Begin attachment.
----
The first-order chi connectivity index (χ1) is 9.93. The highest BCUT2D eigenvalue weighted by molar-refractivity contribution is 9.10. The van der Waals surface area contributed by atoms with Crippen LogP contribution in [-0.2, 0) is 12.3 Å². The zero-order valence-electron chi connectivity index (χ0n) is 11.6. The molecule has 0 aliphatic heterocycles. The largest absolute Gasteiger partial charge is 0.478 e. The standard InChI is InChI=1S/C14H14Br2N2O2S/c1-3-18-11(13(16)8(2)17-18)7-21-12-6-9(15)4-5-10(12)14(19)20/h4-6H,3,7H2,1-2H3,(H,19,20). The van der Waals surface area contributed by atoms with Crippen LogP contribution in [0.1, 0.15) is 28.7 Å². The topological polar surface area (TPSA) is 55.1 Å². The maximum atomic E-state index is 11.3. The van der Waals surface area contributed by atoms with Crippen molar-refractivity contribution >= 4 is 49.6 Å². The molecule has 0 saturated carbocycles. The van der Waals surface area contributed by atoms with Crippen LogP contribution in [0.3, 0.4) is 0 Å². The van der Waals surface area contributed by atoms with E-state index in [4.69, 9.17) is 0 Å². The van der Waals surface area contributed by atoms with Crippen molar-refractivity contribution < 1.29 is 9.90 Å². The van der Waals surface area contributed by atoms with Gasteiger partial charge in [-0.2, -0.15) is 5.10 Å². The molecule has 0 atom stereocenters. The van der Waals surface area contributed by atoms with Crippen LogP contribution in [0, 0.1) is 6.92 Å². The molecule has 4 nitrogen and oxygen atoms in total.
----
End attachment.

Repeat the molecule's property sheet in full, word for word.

The first-order chi connectivity index (χ1) is 9.93. The highest BCUT2D eigenvalue weighted by molar-refractivity contribution is 9.10. The van der Waals surface area contributed by atoms with Crippen LogP contribution in [-0.2, 0) is 12.3 Å². The zero-order valence-electron chi connectivity index (χ0n) is 11.6. The molecule has 0 aliphatic heterocycles. The largest absolute Gasteiger partial charge is 0.478 e. The standard InChI is InChI=1S/C14H14Br2N2O2S/c1-3-18-11(13(16)8(2)17-18)7-21-12-6-9(15)4-5-10(12)14(19)20/h4-6H,3,7H2,1-2H3,(H,19,20). The van der Waals surface area contributed by atoms with Crippen LogP contribution in [0.1, 0.15) is 28.7 Å². The topological polar surface area (TPSA) is 55.1 Å². The maximum atomic E-state index is 11.3. The van der Waals surface area contributed by atoms with Crippen molar-refractivity contribution >= 4 is 49.6 Å². The molecule has 0 saturated carbocycles. The van der Waals surface area contributed by atoms with Crippen LogP contribution in [0.3, 0.4) is 0 Å². The van der Waals surface area contributed by atoms with E-state index in [4.69, 9.17) is 0 Å². The van der Waals surface area contributed by atoms with Crippen molar-refractivity contribution < 1.29 is 9.90 Å². The van der Waals surface area contributed by atoms with Gasteiger partial charge in [-0.2, -0.15) is 5.10 Å². The molecule has 0 atom stereocenters. The van der Waals surface area contributed by atoms with Crippen LogP contribution in [0, 0.1) is 6.92 Å². The molecule has 4 nitrogen and oxygen atoms in total.